Verlander aces winner-take-all test
Oct 12, 2012 at 1:49a ET
As Justin Verlander came off the mound in the 8th inning of the deciding Game 5 against the Oakland A's, he pumped his right fist, finally showing some emotion as he smelled the victory.
At that point, Verlander had thrown 111 pitches, a pitch count just low enough for him to be able to head back out for the ninth.
As if there was any doubt.
"He's the man," Prince Fielder told TBS in the clubhouse after the game. "He's our guy. If we have one game to play, he's the one I want pitching."
The final 6-0 score does not accurately reflect how close Game 5 was and how much the Tigers relied on Verlander's dominance in a complete game shutout.
Through the first seven innings, Verlander allowed just two hits, a double to Yoenis Cespedes in the first and a single to Brandon Moss in the fifth.
Until the seventh, the Tigers had managed just two runs against A's rookie Jarrod Parker, on an RBI single by Austin Jackson and then Jackson scoring on a wild pitch.
Verlander had to be at his best and he was, walking just one and striking out 11 for his second victory of the ALDS.
"For me personally, this has got to be right up there," Verlander said in the post-game interview room. "I think this is No. 1. The two no-hitters are obviously up there but that's something a little bit different.
"This is a win-or-go-home, my team needs me and I was able to go out there and have one of the better performances I've had."
It really takes another pitcher to describe just how amazing Verlander's performance was.
"For Ver to go out there and do everything he did, that's just incredible," a gleeful Max Scherzer told FOX Sports Detroit's John Keating. "Better than great. It's one of the best performances that I've ever seen. He was on top of everything."
According to ESPN Stats and Info, Verlander's 11 strikeouts are the most in a shutout in a winner-take-all postseason game.
"It's tough to stop him," A's manager Bob Melvin said in the interview room on the post-game show. "It's like a locomotive going at a high speed. He was tough to deal with, unfortunately. He had really good stuff tonight and carried it all the way through the ninth."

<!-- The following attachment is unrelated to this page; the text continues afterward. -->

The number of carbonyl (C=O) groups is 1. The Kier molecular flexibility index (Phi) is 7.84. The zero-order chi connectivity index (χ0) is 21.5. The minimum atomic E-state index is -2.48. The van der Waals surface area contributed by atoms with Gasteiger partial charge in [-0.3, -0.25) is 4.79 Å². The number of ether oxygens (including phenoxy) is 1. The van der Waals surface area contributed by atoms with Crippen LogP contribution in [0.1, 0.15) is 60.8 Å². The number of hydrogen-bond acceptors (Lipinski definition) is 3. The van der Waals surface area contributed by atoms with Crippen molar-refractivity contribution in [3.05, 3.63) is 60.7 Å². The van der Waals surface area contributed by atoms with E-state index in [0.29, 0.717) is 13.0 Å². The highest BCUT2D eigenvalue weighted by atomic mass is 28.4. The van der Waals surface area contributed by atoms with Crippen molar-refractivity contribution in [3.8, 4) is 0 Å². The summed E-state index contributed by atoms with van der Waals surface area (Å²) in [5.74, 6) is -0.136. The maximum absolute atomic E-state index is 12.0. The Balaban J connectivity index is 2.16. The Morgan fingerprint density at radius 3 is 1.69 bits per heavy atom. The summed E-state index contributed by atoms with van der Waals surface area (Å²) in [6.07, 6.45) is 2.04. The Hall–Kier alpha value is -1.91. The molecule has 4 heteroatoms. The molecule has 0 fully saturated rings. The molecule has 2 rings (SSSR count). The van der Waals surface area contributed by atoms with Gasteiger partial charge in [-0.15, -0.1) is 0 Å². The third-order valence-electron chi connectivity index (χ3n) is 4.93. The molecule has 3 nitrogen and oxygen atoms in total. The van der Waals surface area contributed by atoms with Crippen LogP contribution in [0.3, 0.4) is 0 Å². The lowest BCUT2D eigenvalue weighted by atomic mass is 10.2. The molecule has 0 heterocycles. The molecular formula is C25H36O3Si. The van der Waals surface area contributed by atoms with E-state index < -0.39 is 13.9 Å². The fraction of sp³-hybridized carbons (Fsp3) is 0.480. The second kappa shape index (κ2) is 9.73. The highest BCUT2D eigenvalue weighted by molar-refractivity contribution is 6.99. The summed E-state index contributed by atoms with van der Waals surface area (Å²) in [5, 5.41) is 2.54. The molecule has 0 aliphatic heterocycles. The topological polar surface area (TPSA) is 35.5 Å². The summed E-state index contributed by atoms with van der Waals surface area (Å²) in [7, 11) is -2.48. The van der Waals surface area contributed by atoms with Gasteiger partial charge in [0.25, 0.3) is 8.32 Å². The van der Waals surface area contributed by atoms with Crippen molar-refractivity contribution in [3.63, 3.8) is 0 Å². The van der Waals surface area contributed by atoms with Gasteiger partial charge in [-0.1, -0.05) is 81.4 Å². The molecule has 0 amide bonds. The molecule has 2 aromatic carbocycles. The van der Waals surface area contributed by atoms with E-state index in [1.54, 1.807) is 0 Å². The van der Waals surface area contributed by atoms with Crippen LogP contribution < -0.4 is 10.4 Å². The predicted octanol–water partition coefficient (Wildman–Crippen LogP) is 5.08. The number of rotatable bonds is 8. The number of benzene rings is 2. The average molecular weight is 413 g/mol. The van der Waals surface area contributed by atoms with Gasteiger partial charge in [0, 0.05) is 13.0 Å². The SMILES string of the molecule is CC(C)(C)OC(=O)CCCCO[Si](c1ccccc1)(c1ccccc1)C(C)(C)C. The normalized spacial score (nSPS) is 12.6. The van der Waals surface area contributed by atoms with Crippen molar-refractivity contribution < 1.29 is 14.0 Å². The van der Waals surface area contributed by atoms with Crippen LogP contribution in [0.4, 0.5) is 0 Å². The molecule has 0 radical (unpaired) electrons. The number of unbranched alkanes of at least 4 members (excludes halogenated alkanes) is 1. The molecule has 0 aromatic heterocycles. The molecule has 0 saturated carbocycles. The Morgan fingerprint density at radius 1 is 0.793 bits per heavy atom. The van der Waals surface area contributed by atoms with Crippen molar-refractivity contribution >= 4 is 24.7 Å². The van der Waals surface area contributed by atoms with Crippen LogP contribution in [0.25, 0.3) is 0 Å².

After the Tigers lost Game 4 in heartbreaking fashion, Verlander came into the interview room and looked every bit the ace he is. Although disappointed, he was calm, resolute and completely confident that he could and would get the job done.
Obviously Verlander had that same mindset when he got to the clubhouse Thursday afternoon.
"I think he's a pretty good matchup for anybody when he's right and he had that look in his eye today," manager Jim Leyland told reporters after the game. "He was determined. He had a complete game look in his eye and we were thankful to get that."
Now instead of questions about Leyland's future and what the team will look like next season, the Tigers advance to the ALCS for the second straight season.
Although Verlander won't be able to start Game 1, he'll likely be ready for Game 3 and a possible Game 7.
Verlander, who has now added postseason dominance to his already impressive resume, believes his team is set up for a better showing in this year's ALCS.
"I think a lot of these guys on this team have experienced the postseason and I think just experience helps to be able to perform in that scenario, knowing how not to press too much and use the adrenaline to your advantage," Verlander said. "I think our experience last year is going to be huge for us. I said many times, this last whole month of the season, we've been playing pressure games where our backs were against the wall.
"We won the games that we needed to win and I think that bodes extremely well for us as a team moving forward in the playoffs because every game's a must-win."